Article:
World War II

He Paid His Dues

... Chronicle of a Melrose hero.

by Len Dalton

World War II is replete with as many stories as it had veterans. Of course, Melrose gave the services of hundreds of its patriotic young men. Unlike other efforts such as the Viet Nam War, World War II was enthusiastically fought by both civilians and the military. There was little, if any, objection to serving as the sense of threat by both Germany and Japan was felt as severe.

One of the stalwarts from Melrose was Bill McCarthy, a chief petty officer aboard destroyers. Chief petty officers were the top of the chain for all the various trades worked in the Navy.

On the same day President Franklin D. Roosevelt passed away in April, 1945, Bill was aboard the U.S.S  Mannert L. Abele, DD 733 on picket duty just northeast of Okinawa and the small Island of Yuron Jima. In its wisdom, the Navy had spread destroyers all around the Island of Okinawa to serve as early warning of Kamikaze attacks.

It didn't take the Japanese long to figure what was going on and so they concentrated their suicide attacks on these destroyers. At the same time, the Japanese wanted to celebrate the death of Roosevelt with a monster suicide assault on the destroyers.

200 Kamikazes came! With them they brought the OKA -- the little brother to the airplane bomb. The noonday sky was blue, and the sunshine flecked the sea with gold. Then, it all changed fast! There were explosions, smoke and the sea was streaked with oil and cluttered with debris.

Seventeen times the suiciders struck. Seventeen raids in which the Kamikazes and the idiot Okas flung themselves upon the American ships all along the Okinawa shore. The battleship Tennessee was hit. So was the battleship Idaho. Smaller vessels working near the beaches were hit. As usual, destroyers were in the middle of the suicide tornado.

Destroyer-escort Whitehurst was hit. Destroyer Stanley was hit by a demented "Baka" (a rocket-propelled flying bomb with controls for the pilot to guide it to the target). Destroyer Riddle was hit. Destroyer Purdy was hit. Destroyer Cassin Young was hit. Destroyer-escort Rall was hit. One of the first to be smashed was destroyer Mannert L. Abele with Bill McCarthy aboard.

Abele was hit by two suiciders. The first, a Kamikaze, came screaming at her at 1445. Plunging through a hail of fire, the plane crashed into the destroyer's starboard side. The blast wiped out the after engine room, hurling men and machinery skyward. Only sixty seconds later, what was believed to be a "Baka" struck the same side forward, blowing up the forward fire room.

The double hits broke the ship's back and she soon swamped. Abele's Captain, Commander A.E. Parker, had the satisfaction of knowing his destroyer's guns had shot down two of the attackers. In three minutes she went under.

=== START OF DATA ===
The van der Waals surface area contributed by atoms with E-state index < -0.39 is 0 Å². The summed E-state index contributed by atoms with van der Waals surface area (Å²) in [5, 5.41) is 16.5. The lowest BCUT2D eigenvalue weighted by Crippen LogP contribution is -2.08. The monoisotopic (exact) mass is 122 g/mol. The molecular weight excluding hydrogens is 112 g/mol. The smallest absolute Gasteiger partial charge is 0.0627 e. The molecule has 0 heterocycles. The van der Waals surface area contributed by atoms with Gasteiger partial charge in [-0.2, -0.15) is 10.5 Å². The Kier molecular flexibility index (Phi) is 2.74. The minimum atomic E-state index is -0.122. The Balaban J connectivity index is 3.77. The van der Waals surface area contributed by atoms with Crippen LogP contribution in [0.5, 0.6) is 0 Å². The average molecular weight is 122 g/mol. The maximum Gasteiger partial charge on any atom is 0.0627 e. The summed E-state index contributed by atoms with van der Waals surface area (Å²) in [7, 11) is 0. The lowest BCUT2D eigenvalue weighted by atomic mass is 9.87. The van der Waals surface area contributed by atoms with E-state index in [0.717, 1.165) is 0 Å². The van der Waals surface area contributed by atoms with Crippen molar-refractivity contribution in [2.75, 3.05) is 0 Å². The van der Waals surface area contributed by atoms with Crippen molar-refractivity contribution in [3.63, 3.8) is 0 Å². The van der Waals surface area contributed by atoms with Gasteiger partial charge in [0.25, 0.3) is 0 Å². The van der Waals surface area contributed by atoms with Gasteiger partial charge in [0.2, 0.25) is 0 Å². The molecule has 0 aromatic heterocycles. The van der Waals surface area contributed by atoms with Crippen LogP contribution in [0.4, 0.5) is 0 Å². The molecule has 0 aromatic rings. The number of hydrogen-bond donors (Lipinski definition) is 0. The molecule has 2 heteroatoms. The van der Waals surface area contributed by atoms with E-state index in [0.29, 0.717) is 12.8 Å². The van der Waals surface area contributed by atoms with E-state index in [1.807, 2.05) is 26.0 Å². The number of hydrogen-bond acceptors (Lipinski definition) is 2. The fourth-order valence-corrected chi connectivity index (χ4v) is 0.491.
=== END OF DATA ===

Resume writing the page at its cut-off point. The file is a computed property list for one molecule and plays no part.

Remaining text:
In those three minutes, Lieutenant George Way, blown over the side by the "Baka" blast grabbed a line and clambered back aboard the sinking ship. He quickly rounded up able hands forward and set them to cutting away and launching life rafts. The third minute he spent opening the jammed hatch to the passageway to the plotting room so the men inside could escape. With a big struggle, he managed to open the jammed port hatch to the forward engine room. A dog (lever) was jammed. Somehow Way found a crowbar and succeeded in breaking off the dog. Even as the sea splashed around them, the men inside escaped; ten grease smeared doomed men now free.

A Japanese plane dropped a bomb right into the middle of the swimming survivors. Those who lived through this, including Bill McCarthy, managed to get to the rafts through sludge and oil. Seventy three of the Abele's crew were lost in that sinking. Except for the heroism of competent men like Bill McCarthy, the list would have been much longer. The Abele was a new ship named for a submarine Captain who was lost in the Aleutians. All these described events took place April 12, 1945.

Bill McCarthy found himself aboard the Abele just a few days after a horrifying experience aboard the Hyman, DD 732. Like the Abele, the Hyman was northeast of Okinawa on picket on April 6. The Hyman was flagship of Captain C. A. Buchanan and referred to as ComDesRon 63. Hyman's turn came as she was steaming to a picket support station just northeast of Ie Shima.

Attacked by Kamikazes, her gunners shot down four of the crates while destroyers Sterett and Rooks blasted three more. Eventually, one Japanese suicider broke through the barrage. A shell removed one wing but the mad pilot continued on towards Hyman. Coming in on a wing and a curse, he crashed into Hyman's forward torpedo tubes! The explosions were terrible! Hyman came out of it with a terrible mangling. Eleven men were killed and forty one others wounded. Her superstructure was junk; the forward engine-room was wrecked. Even so, Hyman made her way to port on her own power and after a patch up, steamed south to the repair yards on Saipan on April 14. By that time, Bill McCarthy had gone to the Abele and by some miracle survived that sinking!

So, Bill managed to survive the destruction of two destroyers and came home after the war to Melrose. To say the least, Bill McCarthy paid his dues!

January 24, 1999

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